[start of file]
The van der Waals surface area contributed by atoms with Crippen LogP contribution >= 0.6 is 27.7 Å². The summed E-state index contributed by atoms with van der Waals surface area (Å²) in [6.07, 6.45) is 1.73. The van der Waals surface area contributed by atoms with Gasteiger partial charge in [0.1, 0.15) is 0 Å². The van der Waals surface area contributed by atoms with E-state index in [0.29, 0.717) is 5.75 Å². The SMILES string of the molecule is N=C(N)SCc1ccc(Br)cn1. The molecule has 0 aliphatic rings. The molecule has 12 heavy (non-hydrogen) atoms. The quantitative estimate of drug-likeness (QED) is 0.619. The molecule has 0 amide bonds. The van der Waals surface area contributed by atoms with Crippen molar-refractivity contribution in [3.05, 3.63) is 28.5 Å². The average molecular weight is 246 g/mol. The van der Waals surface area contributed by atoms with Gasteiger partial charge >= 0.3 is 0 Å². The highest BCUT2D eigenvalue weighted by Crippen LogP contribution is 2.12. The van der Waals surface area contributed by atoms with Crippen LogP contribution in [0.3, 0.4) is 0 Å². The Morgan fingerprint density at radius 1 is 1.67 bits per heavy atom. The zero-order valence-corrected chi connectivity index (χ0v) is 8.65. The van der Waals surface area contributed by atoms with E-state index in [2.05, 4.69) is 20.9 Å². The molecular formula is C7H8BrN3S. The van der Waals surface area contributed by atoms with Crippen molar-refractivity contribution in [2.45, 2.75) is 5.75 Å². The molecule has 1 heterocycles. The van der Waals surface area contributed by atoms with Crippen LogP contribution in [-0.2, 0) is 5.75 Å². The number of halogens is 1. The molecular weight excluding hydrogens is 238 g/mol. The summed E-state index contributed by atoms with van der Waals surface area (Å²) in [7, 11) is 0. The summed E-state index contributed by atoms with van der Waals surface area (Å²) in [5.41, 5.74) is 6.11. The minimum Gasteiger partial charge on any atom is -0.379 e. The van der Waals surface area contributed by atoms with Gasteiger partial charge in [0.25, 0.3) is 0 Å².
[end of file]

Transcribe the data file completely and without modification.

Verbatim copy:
The van der Waals surface area contributed by atoms with Crippen LogP contribution >= 0.6 is 27.7 Å². The summed E-state index contributed by atoms with van der Waals surface area (Å²) in [6.07, 6.45) is 1.73. The van der Waals surface area contributed by atoms with Gasteiger partial charge in [0.1, 0.15) is 0 Å². The van der Waals surface area contributed by atoms with E-state index in [0.29, 0.717) is 5.75 Å². The SMILES string of the molecule is N=C(N)SCc1ccc(Br)cn1. The molecule has 0 aliphatic rings. The molecule has 12 heavy (non-hydrogen) atoms. The quantitative estimate of drug-likeness (QED) is 0.619. The molecule has 0 amide bonds. The van der Waals surface area contributed by atoms with Crippen molar-refractivity contribution in [3.05, 3.63) is 28.5 Å². The average molecular weight is 246 g/mol. The van der Waals surface area contributed by atoms with Gasteiger partial charge >= 0.3 is 0 Å². The highest BCUT2D eigenvalue weighted by Crippen LogP contribution is 2.12. The van der Waals surface area contributed by atoms with Crippen LogP contribution in [0.3, 0.4) is 0 Å². The Morgan fingerprint density at radius 1 is 1.67 bits per heavy atom. The zero-order valence-corrected chi connectivity index (χ0v) is 8.65. The van der Waals surface area contributed by atoms with E-state index in [2.05, 4.69) is 20.9 Å². The molecular formula is C7H8BrN3S. The van der Waals surface area contributed by atoms with Crippen molar-refractivity contribution in [2.45, 2.75) is 5.75 Å². The molecule has 1 heterocycles. The van der Waals surface area contributed by atoms with Crippen LogP contribution in [-0.2, 0) is 5.75 Å². The number of halogens is 1. The molecular weight excluding hydrogens is 238 g/mol. The summed E-state index contributed by atoms with van der Waals surface area (Å²) in [7, 11) is 0. The summed E-state index contributed by atoms with van der Waals surface area (Å²) in [5.41, 5.74) is 6.11. The minimum Gasteiger partial charge on any atom is -0.379 e. The van der Waals surface area contributed by atoms with Gasteiger partial charge in [0.25, 0.3) is 0 Å².